After delivering a solid thriller in 2013’s Blue Ruin, Writer-Director Jeremy Saulnier is back with Green Room. This new film boasts more star power than his last picture, but is it a better movie overall?
The Ain’t Rights are a punk band living the life of a poor band on tour. Nothing epitomizes this more than the fact that they must resort to siphoning gasoline from others’ vehicles in order to fuel their van. The band consists of Pat (Anton Yelchin), Reece (Joe Cole), Sam (Alia Shawkat), and Tiger (Callum Turner). When their planned gig falls through, they are able to secure another, but the problem is, it is at a skinhead bar. The band, desperate for money, agrees to play, but they make the unwise decision of pissing off their audience with their first song, the Dead Kennedys‘ “Nazi Punks Fuck Off.” The rest of the set goes much better, but the band gets into a pickle as they’re leaving the venue. Pat returns to the green room to retrieve Sam’s forgotten mobile phone and witnesses the aftermath of a murder. The band is quickly hustled into the green room and held captive by Gabe (Macon Blair) and Big Justin (Eric Edelstein), while the skinheads work to clean up the situation. The club’s owner, Darcy (Patrick Stewart), arrives and tells his people that The Ain’t Rights need to be killed as witnesses to the murder. A standoff results and has gory results for all involved.
That last part is important: Green Room is not for the squeamish. It is a very gory movie in true indie film shock fashion. Despite all the window dressing of who’s involved and such, the film is really based on a classic movie trope: the locked room film. The majority of the picture takes place in the titular green room, except when Darcy and his men are outside rallying and plotting how to get the band out of the room when the tables turn on the skinheads. However, despite the face that the band members stand up for themselves a bit, they also make a lot of stupid decisions throughout the film. Ordinary people not knowing what to do in an extraordinary situation is a theme Saulnier explored in Blue Ruin, where Macon Blair – Gabe in this film – played a completely inept assassin. In that film, though, the character was attempting to do something that, like it or not, required a lot of skill and craftwork. In Green Room, The Ain’t Rights are just dumb people. I mean, if they’d ever seen a thriller in their lives, they would have known how to not behave in this situation. So, while you feel bad for them, you also have to feel like they’ve dug their own hole because of their stupidity. Despite the annoying nature of the band, there is a tone of great tension in this one, making it a hell of a thriller. Again, though, if you don’t like gore, you may want to skip it or cover your eyes.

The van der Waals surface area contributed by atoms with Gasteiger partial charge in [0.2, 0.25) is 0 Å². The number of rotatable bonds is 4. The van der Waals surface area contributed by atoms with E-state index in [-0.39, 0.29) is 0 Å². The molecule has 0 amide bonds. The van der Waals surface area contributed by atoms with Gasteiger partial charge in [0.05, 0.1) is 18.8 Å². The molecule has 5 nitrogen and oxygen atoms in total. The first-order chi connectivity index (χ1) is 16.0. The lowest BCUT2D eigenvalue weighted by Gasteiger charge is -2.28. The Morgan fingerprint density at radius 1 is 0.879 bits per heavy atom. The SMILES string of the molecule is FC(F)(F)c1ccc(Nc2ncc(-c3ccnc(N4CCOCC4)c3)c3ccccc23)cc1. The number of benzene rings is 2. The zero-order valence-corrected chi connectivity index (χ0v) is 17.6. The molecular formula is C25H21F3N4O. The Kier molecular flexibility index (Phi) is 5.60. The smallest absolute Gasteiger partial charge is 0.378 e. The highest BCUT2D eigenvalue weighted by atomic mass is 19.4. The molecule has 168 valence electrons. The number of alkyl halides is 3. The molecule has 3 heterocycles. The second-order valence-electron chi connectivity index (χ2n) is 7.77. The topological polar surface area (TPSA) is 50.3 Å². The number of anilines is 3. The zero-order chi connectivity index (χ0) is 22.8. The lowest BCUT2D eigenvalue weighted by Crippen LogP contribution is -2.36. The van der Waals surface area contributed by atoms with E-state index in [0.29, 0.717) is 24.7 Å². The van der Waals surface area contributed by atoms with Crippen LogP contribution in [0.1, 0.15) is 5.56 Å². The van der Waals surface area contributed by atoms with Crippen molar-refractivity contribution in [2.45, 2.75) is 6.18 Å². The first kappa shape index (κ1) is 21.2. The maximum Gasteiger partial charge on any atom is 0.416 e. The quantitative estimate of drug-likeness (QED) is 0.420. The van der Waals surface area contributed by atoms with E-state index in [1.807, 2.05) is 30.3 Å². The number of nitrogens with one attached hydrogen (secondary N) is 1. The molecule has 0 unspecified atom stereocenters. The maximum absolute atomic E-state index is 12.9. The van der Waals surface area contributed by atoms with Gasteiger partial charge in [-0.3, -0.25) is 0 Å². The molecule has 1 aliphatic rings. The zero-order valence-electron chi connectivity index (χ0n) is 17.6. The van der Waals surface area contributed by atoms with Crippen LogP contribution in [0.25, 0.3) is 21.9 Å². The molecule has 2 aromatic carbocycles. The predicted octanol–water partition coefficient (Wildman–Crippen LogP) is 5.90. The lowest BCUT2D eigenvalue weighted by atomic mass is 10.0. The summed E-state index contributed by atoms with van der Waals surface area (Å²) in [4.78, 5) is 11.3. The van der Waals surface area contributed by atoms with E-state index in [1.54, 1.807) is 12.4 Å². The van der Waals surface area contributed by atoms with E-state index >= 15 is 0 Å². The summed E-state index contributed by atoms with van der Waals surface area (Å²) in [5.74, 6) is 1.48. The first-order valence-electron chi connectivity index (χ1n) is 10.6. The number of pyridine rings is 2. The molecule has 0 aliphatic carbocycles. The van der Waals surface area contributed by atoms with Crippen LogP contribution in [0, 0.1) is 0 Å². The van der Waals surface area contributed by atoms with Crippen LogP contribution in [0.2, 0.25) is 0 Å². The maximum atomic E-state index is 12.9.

The cast does a good job here. The Ain’t Rights feel like a real punk band struggling on the road. If Yelchin and Shawkat weren’t in this, I might have believed this was an actual band. Stewart is suitably menacing as Darcy, but he’s played a role like this before in 1997’s Conspiracy Theory, so I’m not sure why some reviewers are saying, “You’ve never seen Patrick Stewart like this.” Yeah, I have. That doesn’t take away from what he does here, but people have short memories, I guess. Blair is good as Gabe, the guy who is clearly not comfortable with what’s happening, and Edelstein also does a great job here as Big Justin. He’s both intimidating and laughable in his role. Special mention also has to go out to Kai Lennox who plays Darcy’s kennel master. He’s a sadistic bastard, but he loves his dogs. Also can’t forget Imogen Poots as Amber, a friend of the girl who gets murdered and then throws in with the band. She’s also the most capable of anyone in the green room.
Overall, Green Room is a taut, gory indie thriller from a promising filmmaker. I think I preferred Blue Ruin, but it doesn’t change the fact that I really enjoyed this one.
Nice review. It’s rough and gritty, and it’s the exact reason I loved it so much.
Thanks! Gritty is a great word for it. Definitely not for the feint of heart.